Mnemonics for Memorization: Do they Work?

Modified on by Max Wilbert



Mnemonics for Memorization

One of the best tried-and-true tactics for memorizing a great deal of material is the use of mnemonics: patterns of letters, ideas, sounds, or other associations that assist in learning something. Probably the simplest example is the alphabet song. All of us probably learned to sing the ABCs in kindergarten, and we’re willing to bet you still remember that song today. It’s ingrained in your brain through the use of a mnemonic.

In this article, we’re going to learn a bit more about using mnemonics for memorization to assist in learning all kinds of subjects: new languages, scientific concepts, legal principles, and just about anything else. Let’s get down to business.

Using Mnemonic Devices for Learning

The roots of mnemonic devices for memorization stretch back into antiquity. It is well documented that the ancient Romans and Greeks knew and valued mnemonic techniques, practicing them to ease the demands of poetry recitations, public speaking, and other tasks.

a461e0db011d0f0de7cf6adc02e399ccBasic mnemonic memorization revolves around associations. The most basic mnemonic devices in the English language include the alphabet song, as mentioned above, and ROYGBIV, the acronym for the colors in the rainbow (red, orange, yellow, green, blue, indigo, violet). Another common mnemonic is the phrase, “i before e except after c,” which encodes spelling information (although there are many exceptions to this rule. Often the word “weird” is used to remind students of these exceptions, as it both ignores the rule and describes the non-adherence of certain, unusual words).

 e3b3510d72b32d031c4f60c2ec0607daThe Mind Palace

Cicero, the famous Roman writer and orator, write in his book De Oratore (55 BCE) of a memory aid called the “method of loci,” sometimes called the “mind palace” technique. In this method of memorization, a person uses their spacial reasoning brainpower to organize and store memory inside an imagined building or geographic space.

It’s a process that gained some notoriety in recent years due to the BBC show Sherlock, which features a young savant Sherlock Holmes using the mind palace technique to recall vast quantities of information that assist him in solving complex and diabolical crimes.

To build a mind palace, a person begins with the blueprint of a physical location (which could be a room, building, or even town or landscape). The larger or more detailed the location, the more data can be stored there. Then, they create a path through the location that they can follow during every “visit,” and begin to associate objects or landmarks in the mind palace with specific pieces of information.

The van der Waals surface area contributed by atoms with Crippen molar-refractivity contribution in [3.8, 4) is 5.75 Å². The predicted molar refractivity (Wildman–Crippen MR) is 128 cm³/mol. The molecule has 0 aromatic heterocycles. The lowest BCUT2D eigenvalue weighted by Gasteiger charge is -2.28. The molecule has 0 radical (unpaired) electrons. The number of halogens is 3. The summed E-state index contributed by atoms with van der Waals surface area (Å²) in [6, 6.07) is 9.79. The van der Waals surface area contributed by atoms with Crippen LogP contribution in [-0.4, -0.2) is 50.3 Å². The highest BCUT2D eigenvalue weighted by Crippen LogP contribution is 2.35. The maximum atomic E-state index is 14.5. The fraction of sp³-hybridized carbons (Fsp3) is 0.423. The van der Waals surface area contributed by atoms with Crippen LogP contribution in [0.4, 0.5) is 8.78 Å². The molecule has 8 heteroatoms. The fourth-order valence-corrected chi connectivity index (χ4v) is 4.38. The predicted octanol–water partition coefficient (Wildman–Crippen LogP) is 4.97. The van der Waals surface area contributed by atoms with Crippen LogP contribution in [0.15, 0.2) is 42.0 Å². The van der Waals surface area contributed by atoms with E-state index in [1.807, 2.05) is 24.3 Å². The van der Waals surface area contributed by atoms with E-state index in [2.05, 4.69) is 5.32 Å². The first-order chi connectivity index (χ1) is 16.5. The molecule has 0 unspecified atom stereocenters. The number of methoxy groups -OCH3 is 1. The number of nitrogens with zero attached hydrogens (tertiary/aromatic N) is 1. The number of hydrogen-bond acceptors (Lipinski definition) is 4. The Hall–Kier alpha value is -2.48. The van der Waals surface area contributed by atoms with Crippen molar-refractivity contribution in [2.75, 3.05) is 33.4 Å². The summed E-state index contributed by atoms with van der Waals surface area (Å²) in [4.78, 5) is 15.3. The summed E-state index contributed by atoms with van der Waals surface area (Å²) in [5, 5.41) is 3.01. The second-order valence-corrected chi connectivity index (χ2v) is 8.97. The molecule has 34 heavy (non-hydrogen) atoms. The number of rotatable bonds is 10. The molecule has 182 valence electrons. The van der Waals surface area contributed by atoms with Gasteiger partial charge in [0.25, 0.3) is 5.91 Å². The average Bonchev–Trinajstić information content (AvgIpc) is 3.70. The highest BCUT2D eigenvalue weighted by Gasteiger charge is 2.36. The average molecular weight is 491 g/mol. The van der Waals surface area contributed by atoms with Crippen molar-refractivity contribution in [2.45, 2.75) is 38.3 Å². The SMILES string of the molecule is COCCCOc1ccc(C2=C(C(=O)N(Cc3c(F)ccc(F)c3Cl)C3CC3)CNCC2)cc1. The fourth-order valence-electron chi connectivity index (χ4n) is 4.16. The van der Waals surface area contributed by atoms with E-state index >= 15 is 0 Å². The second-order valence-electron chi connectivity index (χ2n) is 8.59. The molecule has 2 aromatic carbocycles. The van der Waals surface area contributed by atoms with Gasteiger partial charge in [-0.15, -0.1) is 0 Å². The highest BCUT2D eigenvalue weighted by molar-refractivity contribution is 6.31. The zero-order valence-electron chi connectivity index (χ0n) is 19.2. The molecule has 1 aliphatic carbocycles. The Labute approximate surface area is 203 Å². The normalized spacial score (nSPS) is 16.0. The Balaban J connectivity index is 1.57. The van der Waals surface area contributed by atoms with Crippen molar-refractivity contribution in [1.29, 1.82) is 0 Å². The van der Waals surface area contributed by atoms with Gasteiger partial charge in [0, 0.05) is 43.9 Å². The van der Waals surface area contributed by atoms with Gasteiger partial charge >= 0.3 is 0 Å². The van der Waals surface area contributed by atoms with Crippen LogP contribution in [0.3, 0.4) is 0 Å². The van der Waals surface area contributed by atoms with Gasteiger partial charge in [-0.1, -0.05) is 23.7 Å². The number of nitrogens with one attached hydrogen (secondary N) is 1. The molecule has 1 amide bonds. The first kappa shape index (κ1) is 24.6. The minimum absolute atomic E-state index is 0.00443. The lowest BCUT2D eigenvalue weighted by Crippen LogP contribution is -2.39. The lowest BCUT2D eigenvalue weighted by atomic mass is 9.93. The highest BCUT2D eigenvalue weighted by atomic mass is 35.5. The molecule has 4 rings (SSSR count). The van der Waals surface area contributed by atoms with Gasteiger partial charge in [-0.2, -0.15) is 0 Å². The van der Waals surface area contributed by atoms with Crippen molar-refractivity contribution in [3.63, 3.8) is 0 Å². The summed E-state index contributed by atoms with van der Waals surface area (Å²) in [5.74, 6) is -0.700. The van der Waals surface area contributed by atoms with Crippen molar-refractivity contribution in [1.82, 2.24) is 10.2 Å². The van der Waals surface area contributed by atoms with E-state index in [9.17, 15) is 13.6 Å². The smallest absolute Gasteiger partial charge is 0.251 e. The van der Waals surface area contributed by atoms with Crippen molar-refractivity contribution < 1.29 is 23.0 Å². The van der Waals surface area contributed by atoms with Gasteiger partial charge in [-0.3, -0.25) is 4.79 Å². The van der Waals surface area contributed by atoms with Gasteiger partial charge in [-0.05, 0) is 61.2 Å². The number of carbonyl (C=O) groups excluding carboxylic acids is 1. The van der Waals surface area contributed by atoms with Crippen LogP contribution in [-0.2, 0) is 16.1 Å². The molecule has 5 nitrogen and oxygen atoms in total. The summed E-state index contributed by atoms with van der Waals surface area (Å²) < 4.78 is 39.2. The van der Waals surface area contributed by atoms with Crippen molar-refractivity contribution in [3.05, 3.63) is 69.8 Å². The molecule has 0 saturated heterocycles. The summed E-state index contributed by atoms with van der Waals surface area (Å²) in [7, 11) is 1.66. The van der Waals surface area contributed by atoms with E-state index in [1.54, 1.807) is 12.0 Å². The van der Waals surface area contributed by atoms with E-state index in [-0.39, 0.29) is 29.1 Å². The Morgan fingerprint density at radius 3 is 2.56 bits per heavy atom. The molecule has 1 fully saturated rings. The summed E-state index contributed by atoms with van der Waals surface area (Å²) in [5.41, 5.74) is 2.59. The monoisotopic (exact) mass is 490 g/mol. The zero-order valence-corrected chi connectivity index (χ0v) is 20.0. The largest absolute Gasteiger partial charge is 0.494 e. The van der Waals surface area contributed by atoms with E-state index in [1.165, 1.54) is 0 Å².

The Promise of Mnemonics

For people who have to memorize and store a huge amount of new information, like people studying for medical school, law, or a new language, the techniques of mnemonics can be invaluable. As the alphabet song demonstrates, even the simplest lessons can benefit from these methods. It’s important to remember, however, that mnemonics can only take you so far. You still have to put in the work of memorization in other ways, such as flashcards, as well.

Do you have any mnemonics that you’ve remembered for years? Any creative ones that you’ve made up yourself? Let us know in the comments!



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3 comments

Re-D Media 3 years ago

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Eane 3 years ago

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Marc 3 years ago

Great post! The biggest challenge facing effective early childhood education is attention span. Or rather the lack thereof. Attention span is defined as the amount of concentrated time one can spend on a task without becoming distracted. But sustained attention span is the one that really matters. Sustained attention span is what produces the most consistent learning results over time. A recent study by psychologists has determined that, over the last 10 years, our average sustained attention span has fallen from 12 minutes to just 5 minutes. So what does this mean? It means that when teaching our children something new, they are giving us approximately 5 minutes of focused, sustained attention to make it stick.

Not surpisingly, many leading educators believe that the best method of actually teaching a subject is by delivering short, multiple, engaging bursts of information, repeatedly, over an extended period of time. In other words, capturing kids attention and then engaging them with rich content, in a compressed time period, leads to maximum learning absorption. It's kind of a riff on the old "repetition gets results" theory updated for the digital age.

Getting kids excited about learning is not easy. But fortunately, modern technology provides us with a lot of options other than the dry text books and long, boring lectures of the past (and in the case of a lot of schools, still the present). And I don't just mean on line, monthly subscription "learning platforms" that really are just a bunch of games disguised as a teaching method. Although there is an abundance of supplemental educational materials available, both on line and in print, research indicates that much of it is disjointed, contradictory, repetitive, and for lack of a better word, boring. A company called FutureSoBrite, https://www.futuresobrite.com, is doing some really cool things to engage kids in the learning process.

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